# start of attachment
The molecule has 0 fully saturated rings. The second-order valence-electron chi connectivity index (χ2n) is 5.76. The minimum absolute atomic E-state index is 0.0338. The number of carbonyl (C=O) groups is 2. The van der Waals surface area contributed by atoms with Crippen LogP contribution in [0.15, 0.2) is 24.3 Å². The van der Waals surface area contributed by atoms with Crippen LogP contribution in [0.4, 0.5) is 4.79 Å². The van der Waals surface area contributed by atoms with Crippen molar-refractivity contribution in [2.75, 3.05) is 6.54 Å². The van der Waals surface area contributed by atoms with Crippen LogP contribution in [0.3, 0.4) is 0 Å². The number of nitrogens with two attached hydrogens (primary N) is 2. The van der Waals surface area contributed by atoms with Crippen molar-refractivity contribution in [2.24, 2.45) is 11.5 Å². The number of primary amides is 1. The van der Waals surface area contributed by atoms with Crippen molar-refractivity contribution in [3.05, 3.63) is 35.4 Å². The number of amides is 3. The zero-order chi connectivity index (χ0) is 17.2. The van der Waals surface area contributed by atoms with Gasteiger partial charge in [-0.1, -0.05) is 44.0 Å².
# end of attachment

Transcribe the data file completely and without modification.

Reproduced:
The molecule has 0 fully saturated rings. The second-order valence-electron chi connectivity index (χ2n) is 5.76. The minimum absolute atomic E-state index is 0.0338. The number of carbonyl (C=O) groups is 2. The van der Waals surface area contributed by atoms with Crippen LogP contribution in [0.15, 0.2) is 24.3 Å². The van der Waals surface area contributed by atoms with Crippen LogP contribution in [0.4, 0.5) is 4.79 Å². The van der Waals surface area contributed by atoms with Crippen molar-refractivity contribution in [2.75, 3.05) is 6.54 Å². The van der Waals surface area contributed by atoms with Crippen LogP contribution in [0.3, 0.4) is 0 Å². The number of nitrogens with two attached hydrogens (primary N) is 2. The van der Waals surface area contributed by atoms with Crippen molar-refractivity contribution in [2.24, 2.45) is 11.5 Å². The number of primary amides is 1. The van der Waals surface area contributed by atoms with Crippen molar-refractivity contribution in [3.05, 3.63) is 35.4 Å². The number of amides is 3. The zero-order chi connectivity index (χ0) is 17.2. The van der Waals surface area contributed by atoms with Gasteiger partial charge in [-0.1, -0.05) is 44.0 Å².